Since MDSCs have been shown to promote an M2-like, pro-tumor environment, it may be counterintuitive to use this cell type to kill tumors. However, the M2 like phenotype is plastic and, under certain conditions, can exhibit M1-like characteristics. To determine whether MDSCs exposed to VSV(M3) shifted to the M1 phenotype, MDSCs were analyzed for expression of the M1 marker, inducible nitric oxide synthase (iNOS), and the M2 marker, arginase (Arg), at various MOIs of VSV infection. The number of cells staining positive for iNOS after culture with VSV(M3) increased with the amount of virus from 1.4×104±1.3×103 iNOS+ cells without any virus, to 3.0×104±1.4×103 iNOS+ cells at an MOI of 10 (p<0.0002) up to 1.0×105±1.0×104 iNOS+ cells at an MOI of 1000 (p=0.0001) (FIG. 11A). At the same time, after culture with VSV(M3), Arg+ cells decreased, from 1.3×105±2.3×104 Arg+ cells without any virus to 9.9×104±5.2×103 Arg+ cells at an MOI of 10 (p=0.04), down to 7.7×104±1.1×104 Arg+ cells at an MOI of 1000 (p=0.01) (FIG. 11B).
 To further demonstrate that MDSCs exposed to VSV(M3) demonstrated an M1-like phenotype, a cell lysis assay was performed in the presence of tumor cells comparing MDSCs to MDSCs cocultured with the VSV-G antibody (Ab) alone (MDSC+Ab), VSV-MDSCs, and MDSC+Ab+VSV(M3) (FIG. 11c). After 48 hours of culture of infected MDSC, tumor killing (lysis) was assayed by measuring release of lactate dehydrogenase (LDH) in the presence MDSC for four hours. Any tumor cell lysis observed was directly attributable to MDSC-mediated cell killing, since the tumor cells were only exposed to the virus for 4 hours and it takes 48-72 hours for virus to induce cell lysis. Significantly increased tumor killing at all ratios of MDSC: tumor cells was observed in the groups where MDSCs had been exposed to virus, compared to MDSCs not exposed to virus (FIG. 11c). Upregulation of iNOS in MDSCs exposed to both antibody and virus and downregulation of Arg was also observed. Thus, MDSCs, when exposed to virus and antibody, demonstrated an M1-like phenotype, including upregulating iNOS, downregulating Arg, and killing tumor cells.
MDSC Mediate Nanoparticle Delivery to Metastatic Tumor Sites as Direct Antigen Presenting Cells
 This Example shows that MDSCs loaded with antigen-conjugated nanoparticles are more effective for delivering nanoparticles to tumor metastatic target sites compared to systemic delivery or subcutaneous injection.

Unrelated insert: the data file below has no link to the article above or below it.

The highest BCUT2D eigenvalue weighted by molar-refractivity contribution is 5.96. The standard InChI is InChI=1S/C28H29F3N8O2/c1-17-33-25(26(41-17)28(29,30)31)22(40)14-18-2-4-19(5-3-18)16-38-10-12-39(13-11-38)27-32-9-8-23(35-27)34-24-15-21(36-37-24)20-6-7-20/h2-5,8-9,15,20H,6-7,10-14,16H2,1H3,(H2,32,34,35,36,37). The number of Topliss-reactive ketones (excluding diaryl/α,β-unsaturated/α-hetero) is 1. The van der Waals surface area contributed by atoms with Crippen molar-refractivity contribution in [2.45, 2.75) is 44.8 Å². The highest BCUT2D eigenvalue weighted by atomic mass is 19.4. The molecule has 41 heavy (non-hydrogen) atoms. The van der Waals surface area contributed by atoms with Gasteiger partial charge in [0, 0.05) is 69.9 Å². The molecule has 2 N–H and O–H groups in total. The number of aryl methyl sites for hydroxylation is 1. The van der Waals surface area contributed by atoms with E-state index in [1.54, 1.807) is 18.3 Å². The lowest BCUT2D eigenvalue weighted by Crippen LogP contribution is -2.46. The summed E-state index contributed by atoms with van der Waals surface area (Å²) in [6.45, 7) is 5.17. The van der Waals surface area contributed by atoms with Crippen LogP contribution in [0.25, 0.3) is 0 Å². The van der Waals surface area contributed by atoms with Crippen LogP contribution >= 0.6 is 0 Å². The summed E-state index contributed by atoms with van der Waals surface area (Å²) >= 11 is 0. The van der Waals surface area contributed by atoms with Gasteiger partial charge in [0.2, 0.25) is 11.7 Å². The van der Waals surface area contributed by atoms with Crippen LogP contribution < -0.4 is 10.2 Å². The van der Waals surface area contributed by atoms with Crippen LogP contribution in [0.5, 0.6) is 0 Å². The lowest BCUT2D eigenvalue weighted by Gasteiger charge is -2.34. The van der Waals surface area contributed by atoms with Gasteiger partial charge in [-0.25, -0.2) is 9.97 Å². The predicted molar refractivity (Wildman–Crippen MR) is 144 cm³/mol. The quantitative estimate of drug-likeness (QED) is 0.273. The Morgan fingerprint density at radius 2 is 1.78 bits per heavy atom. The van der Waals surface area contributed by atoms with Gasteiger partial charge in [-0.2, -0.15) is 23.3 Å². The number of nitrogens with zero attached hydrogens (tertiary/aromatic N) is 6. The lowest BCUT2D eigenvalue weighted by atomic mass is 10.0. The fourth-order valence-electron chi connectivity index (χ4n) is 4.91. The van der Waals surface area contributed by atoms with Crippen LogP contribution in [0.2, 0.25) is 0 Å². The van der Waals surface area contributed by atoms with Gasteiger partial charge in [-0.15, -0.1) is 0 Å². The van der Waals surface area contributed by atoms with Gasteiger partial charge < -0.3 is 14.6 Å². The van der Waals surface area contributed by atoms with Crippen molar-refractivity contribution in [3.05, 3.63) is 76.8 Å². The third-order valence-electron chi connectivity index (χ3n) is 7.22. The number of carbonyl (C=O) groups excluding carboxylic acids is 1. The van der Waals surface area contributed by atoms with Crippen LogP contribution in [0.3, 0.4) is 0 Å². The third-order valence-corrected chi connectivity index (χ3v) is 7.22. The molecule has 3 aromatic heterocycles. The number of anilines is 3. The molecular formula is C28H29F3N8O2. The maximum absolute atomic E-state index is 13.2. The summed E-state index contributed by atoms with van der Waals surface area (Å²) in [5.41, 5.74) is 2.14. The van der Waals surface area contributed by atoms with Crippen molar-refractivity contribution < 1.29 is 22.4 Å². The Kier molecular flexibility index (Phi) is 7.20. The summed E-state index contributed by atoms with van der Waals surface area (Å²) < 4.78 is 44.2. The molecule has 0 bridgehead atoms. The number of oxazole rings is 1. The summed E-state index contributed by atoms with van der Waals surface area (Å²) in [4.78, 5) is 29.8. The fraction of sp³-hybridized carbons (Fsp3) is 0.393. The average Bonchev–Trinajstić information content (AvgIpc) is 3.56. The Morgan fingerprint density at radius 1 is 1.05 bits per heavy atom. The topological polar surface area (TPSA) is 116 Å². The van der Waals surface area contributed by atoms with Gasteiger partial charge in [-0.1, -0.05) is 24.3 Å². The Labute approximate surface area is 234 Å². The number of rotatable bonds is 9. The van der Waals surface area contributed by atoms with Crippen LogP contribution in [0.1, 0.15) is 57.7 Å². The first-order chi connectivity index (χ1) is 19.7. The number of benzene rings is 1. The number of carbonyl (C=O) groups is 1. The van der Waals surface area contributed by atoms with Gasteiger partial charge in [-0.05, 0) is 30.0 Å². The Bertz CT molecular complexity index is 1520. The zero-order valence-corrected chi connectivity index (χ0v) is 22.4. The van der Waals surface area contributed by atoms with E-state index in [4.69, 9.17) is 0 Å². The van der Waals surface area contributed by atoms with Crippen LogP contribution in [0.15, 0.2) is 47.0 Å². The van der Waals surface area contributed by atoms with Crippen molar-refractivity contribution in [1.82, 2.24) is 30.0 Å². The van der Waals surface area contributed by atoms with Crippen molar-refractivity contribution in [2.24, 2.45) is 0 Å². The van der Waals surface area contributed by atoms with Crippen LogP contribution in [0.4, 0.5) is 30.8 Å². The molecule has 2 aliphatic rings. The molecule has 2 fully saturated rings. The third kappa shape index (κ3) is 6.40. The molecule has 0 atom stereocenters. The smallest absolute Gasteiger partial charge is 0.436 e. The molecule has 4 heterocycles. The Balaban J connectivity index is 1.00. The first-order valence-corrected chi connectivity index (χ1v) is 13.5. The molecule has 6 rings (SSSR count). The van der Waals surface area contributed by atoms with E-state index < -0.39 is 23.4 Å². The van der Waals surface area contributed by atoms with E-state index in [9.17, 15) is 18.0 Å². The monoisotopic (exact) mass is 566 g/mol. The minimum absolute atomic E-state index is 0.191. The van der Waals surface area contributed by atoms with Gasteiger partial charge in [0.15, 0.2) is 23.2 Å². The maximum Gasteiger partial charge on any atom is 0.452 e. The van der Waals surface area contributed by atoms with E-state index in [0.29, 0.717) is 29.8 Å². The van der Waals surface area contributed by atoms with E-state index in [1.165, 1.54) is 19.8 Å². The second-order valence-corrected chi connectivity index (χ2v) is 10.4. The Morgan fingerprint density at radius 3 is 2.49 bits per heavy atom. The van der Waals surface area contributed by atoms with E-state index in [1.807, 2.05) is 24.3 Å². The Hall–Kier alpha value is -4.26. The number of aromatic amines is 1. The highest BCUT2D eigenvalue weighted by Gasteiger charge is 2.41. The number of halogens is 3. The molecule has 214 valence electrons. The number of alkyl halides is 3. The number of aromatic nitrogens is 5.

To determine which delivery strategy can induce effective immune response in the tumor microenvironment, different strategies to deliver nanoparticle conjugated with OVA with or without the TLR ligand peptidoglycan (PGN) were tested in B16-OVA melanoma metastasis model, including intravenously and subcutaneously systemic injection or loading with MDSC. OVA+/-PGN conjugated nanoparticle (NP-OVA and NP-OVA-PGN), delivered by systemic injection or by MDSC, significantly increased T cell proliferation in spleen in response to OTI, OTH or OVA (FIG. 12A). Interestingly, only when NP-OVA or NP-OVA-PGN was loaded in MDSC was leukocytes proliferation enhanced in the target metastasis site (lung) in response to OTI, OTH or OVA (FIG. 12B). Furthermore, vaccination with NP-OVA-PGN-loaded MDSC elicited the highest cytotoxic T cell activity in spleen on B16-OVA cells (FIG. 13).
 The therapeutic effects of NP-OVA-PGN delivered either systemically (intravenous injection) or using MDSCs and combined with sunitinib malate treatment were compared in intrahepatic melanoma cells. B16-OVA cells were inoculated intrahepatically in syngeneic C57BL/6 mice (7×104 B16-OVA cells/mouse). All mice received adoptively transferred OTII-TCR T cells with CD45.1 congenic markers (5×106/mouse) and continuous sunitinib malate treatment (0.015 mg/mice/day). It was observed that NP-OVA-PGN-loaded MDSC effectively decreased the percentage of OTII-specific Treg cells (CD25+Foxp3+ cells) in the tumor site compared to systemic administration (4.73% v. 15.1%, respectively), and increased IL-17 and IFNγ production from OTII-specific T cells purified from spleen (FIG. 14). These results demonstrated that MDSCs are ideal carriers of nanoparticles to deliver antigenic as well as TLR signals specifically to tumor sites and are more effective than systemic deliver of nanoparticles.